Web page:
An engineering masterpiece, the Concorde was the result of a collaborative venture between the aviation industries of Britain and France. It dates back to design work for a supersonic airliner carried out by Sud Aviation and Bristol, their respective Super Caravelle and Bristol 233 designs being remarkably similar in configuration to each other. The forecast high costs of any SST program and the similarities in the designs led to a 1962 government agreement between France and Britain which resulted in the British Aircraft Corporation (into which Bristol had been merged) and SudAviation (which became a part of Aerospatiale in 1970) joining to design and develop such an aircraft.
The Concorde In Australia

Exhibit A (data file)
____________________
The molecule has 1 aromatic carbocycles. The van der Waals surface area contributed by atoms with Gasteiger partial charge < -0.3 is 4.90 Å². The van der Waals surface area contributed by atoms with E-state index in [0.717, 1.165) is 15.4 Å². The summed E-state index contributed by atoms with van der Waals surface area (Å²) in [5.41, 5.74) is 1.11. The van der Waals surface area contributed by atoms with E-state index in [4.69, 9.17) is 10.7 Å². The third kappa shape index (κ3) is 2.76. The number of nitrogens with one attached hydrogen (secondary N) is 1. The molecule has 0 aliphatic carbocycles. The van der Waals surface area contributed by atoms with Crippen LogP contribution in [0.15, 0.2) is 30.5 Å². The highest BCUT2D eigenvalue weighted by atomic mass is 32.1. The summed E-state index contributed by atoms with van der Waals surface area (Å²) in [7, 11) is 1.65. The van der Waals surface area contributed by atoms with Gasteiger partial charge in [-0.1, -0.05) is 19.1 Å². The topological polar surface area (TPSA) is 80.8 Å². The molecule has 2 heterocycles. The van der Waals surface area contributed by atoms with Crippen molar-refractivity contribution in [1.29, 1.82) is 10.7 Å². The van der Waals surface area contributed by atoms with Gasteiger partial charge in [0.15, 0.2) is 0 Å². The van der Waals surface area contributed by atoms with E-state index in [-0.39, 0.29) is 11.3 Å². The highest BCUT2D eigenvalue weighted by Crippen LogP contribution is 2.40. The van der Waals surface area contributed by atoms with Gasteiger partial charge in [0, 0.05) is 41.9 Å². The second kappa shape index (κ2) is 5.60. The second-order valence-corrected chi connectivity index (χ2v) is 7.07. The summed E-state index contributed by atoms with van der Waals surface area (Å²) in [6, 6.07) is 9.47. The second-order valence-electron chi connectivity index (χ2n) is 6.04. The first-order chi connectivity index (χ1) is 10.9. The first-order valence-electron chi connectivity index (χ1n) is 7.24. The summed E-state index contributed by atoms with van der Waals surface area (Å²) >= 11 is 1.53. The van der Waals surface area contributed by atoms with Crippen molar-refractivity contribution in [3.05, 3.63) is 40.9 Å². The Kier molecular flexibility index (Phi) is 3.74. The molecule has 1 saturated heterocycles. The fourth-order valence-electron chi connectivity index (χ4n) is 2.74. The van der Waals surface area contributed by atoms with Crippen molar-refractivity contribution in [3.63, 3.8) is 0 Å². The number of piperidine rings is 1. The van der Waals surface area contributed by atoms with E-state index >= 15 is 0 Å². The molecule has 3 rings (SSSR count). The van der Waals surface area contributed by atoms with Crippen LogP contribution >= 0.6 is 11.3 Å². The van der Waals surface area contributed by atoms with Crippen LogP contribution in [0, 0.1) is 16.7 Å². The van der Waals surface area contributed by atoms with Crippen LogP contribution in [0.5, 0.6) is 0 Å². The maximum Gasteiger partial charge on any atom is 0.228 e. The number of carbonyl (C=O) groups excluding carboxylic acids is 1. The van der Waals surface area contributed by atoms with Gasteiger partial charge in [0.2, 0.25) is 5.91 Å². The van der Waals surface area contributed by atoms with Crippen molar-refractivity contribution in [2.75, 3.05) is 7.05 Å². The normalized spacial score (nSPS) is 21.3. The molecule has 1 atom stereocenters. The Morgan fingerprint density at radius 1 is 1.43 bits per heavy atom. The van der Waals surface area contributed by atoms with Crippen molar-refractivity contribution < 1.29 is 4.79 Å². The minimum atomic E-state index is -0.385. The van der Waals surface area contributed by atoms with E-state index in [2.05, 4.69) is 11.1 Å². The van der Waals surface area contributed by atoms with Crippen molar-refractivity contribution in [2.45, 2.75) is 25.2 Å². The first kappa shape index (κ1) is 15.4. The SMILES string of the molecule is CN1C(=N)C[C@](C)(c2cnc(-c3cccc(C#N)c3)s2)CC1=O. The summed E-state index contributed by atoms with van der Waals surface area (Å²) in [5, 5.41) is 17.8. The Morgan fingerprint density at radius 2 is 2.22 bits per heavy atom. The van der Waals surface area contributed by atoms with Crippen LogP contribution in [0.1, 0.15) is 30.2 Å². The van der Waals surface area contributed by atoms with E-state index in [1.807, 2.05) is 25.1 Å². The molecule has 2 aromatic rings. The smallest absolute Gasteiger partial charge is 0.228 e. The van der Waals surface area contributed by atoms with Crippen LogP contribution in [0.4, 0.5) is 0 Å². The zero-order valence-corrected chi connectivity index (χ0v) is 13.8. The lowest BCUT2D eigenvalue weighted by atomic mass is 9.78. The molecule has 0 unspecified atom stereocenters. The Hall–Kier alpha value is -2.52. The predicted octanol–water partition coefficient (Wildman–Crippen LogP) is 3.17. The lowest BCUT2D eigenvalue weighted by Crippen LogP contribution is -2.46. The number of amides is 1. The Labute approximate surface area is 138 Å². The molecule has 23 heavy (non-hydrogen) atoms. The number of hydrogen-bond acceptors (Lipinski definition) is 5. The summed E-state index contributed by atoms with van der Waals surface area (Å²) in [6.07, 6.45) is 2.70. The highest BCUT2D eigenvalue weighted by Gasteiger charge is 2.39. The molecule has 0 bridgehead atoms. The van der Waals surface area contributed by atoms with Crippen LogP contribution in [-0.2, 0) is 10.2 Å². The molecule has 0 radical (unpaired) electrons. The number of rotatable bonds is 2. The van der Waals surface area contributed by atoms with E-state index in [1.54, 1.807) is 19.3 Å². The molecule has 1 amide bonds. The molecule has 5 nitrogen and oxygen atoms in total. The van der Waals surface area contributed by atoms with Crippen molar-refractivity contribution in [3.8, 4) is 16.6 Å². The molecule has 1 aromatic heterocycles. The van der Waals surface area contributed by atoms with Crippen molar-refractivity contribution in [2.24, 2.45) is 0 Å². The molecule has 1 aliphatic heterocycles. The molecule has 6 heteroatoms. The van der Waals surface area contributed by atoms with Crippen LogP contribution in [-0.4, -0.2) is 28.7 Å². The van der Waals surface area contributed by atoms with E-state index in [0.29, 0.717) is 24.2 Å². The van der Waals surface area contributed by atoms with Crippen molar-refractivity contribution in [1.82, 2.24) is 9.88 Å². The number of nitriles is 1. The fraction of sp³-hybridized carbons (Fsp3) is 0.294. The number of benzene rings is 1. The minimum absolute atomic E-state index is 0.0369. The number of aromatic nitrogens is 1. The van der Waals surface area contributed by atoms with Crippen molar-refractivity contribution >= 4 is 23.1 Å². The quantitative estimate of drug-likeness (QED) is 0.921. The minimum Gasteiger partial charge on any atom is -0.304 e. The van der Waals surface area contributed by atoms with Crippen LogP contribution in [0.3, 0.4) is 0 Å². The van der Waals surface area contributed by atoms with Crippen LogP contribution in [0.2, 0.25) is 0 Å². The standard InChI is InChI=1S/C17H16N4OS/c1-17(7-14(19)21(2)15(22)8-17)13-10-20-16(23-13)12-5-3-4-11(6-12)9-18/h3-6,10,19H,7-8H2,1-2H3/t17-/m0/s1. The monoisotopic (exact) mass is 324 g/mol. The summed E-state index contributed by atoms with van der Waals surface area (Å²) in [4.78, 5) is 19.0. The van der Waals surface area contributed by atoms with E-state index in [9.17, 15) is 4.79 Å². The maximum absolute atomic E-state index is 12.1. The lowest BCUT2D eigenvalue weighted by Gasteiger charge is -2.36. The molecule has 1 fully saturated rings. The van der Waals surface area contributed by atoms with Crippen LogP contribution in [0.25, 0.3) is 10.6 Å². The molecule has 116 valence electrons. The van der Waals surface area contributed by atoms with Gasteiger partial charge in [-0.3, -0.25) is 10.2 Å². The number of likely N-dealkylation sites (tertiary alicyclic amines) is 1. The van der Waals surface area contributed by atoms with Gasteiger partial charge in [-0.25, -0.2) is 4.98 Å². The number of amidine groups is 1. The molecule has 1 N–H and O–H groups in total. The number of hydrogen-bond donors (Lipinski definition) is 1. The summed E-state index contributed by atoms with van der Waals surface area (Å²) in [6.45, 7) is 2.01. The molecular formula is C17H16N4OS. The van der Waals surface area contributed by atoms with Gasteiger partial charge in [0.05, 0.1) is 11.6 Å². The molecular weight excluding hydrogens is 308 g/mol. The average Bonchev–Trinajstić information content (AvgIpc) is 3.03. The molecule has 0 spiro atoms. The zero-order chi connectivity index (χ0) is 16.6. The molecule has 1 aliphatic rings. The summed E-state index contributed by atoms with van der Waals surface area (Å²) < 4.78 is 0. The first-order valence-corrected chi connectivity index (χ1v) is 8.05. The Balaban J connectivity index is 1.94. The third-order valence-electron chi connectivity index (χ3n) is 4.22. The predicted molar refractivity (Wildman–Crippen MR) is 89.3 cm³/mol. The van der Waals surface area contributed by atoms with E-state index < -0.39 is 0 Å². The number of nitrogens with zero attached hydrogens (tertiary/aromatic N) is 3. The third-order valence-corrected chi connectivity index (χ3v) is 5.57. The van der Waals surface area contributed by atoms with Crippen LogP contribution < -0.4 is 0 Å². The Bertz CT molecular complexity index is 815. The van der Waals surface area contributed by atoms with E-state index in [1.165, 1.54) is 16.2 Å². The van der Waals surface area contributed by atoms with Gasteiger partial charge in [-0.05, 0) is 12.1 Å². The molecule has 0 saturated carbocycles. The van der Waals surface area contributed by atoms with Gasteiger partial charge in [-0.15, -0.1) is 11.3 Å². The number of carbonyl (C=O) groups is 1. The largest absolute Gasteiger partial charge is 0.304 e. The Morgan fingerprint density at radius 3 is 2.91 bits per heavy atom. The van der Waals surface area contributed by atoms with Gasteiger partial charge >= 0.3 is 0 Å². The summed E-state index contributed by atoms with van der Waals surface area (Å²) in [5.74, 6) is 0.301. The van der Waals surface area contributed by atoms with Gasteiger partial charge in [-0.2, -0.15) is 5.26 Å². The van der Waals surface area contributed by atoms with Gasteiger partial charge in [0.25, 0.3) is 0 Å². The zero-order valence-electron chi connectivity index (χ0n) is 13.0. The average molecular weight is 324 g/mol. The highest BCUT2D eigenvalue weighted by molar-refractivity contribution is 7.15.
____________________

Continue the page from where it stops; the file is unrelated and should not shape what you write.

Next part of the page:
The Concorde never operated scheduled flights to Australia but both Air France and British Airways brought the Concorde to Australia for show. Most of the route between London/Paris and Australia is over land with the result that supersonic flight is usually not permitted.
A British Airways Concorde made its first visit to Sydney on 20th June, 1972. People parked their cars on General Holmes Drive to get close to the action, causing traffic chaos, something that would not be allowed today. On that day, it flew to Canberra then onto Merimbula and 500 miles out to sea before returning to Merimbula and Melbourne. The Sydney-Canberra leg took just 18 minutes.
Over the next quarter of a century, the Concorde's operated by Air France & British Airways would make occasional visits to Sydney, usually for promotional purposes or as part of world tours. The last visit by a Concorde to Sydney was in 1999 when Air France did a world tour. The Concorde left Sydney on 24th September 1999, never to return. Following a fatal crash of an Air France Concorde plane in Paris in July 2000, the aircraft was withdrawn with the last Concorde Service in 2003 between New York and London.